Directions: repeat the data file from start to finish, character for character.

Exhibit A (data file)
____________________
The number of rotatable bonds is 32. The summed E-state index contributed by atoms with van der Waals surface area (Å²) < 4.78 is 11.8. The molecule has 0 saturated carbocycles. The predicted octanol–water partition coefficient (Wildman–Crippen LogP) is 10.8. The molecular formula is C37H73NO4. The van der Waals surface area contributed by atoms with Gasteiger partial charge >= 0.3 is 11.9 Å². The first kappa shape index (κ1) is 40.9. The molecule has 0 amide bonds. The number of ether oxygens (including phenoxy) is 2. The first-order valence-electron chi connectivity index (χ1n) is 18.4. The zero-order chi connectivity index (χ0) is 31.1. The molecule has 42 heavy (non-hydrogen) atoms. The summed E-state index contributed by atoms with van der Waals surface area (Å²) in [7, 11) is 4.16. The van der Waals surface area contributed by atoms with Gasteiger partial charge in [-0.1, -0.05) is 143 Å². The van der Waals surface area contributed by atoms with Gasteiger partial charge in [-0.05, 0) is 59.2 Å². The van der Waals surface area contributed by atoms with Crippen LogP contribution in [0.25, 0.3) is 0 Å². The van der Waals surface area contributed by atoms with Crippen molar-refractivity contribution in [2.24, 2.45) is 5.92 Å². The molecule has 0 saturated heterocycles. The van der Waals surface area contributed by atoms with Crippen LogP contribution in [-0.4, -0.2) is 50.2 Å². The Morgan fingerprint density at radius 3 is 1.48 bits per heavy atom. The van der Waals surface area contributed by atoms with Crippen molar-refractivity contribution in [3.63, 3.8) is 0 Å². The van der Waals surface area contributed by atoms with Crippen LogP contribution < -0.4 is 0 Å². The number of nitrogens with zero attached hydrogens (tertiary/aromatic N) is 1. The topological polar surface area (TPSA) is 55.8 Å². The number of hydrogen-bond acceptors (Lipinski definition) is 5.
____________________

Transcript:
The number of rotatable bonds is 32. The summed E-state index contributed by atoms with van der Waals surface area (Å²) < 4.78 is 11.8. The molecule has 0 saturated carbocycles. The predicted octanol–water partition coefficient (Wildman–Crippen LogP) is 10.8. The molecular formula is C37H73NO4. The van der Waals surface area contributed by atoms with Gasteiger partial charge >= 0.3 is 11.9 Å². The first kappa shape index (κ1) is 40.9. The molecule has 0 amide bonds. The number of ether oxygens (including phenoxy) is 2. The first-order valence-electron chi connectivity index (χ1n) is 18.4. The zero-order chi connectivity index (χ0) is 31.1. The molecule has 42 heavy (non-hydrogen) atoms. The summed E-state index contributed by atoms with van der Waals surface area (Å²) in [7, 11) is 4.16. The van der Waals surface area contributed by atoms with Gasteiger partial charge in [-0.1, -0.05) is 143 Å². The van der Waals surface area contributed by atoms with Gasteiger partial charge in [-0.05, 0) is 59.2 Å². The van der Waals surface area contributed by atoms with Crippen LogP contribution in [0.25, 0.3) is 0 Å². The van der Waals surface area contributed by atoms with Crippen molar-refractivity contribution in [2.24, 2.45) is 5.92 Å². The molecule has 0 saturated heterocycles. The van der Waals surface area contributed by atoms with Crippen LogP contribution in [-0.4, -0.2) is 50.2 Å². The Morgan fingerprint density at radius 3 is 1.48 bits per heavy atom. The van der Waals surface area contributed by atoms with Crippen molar-refractivity contribution in [3.63, 3.8) is 0 Å². The van der Waals surface area contributed by atoms with Crippen LogP contribution < -0.4 is 0 Å². The number of nitrogens with zero attached hydrogens (tertiary/aromatic N) is 1. The topological polar surface area (TPSA) is 55.8 Å². The number of hydrogen-bond acceptors (Lipinski definition) is 5.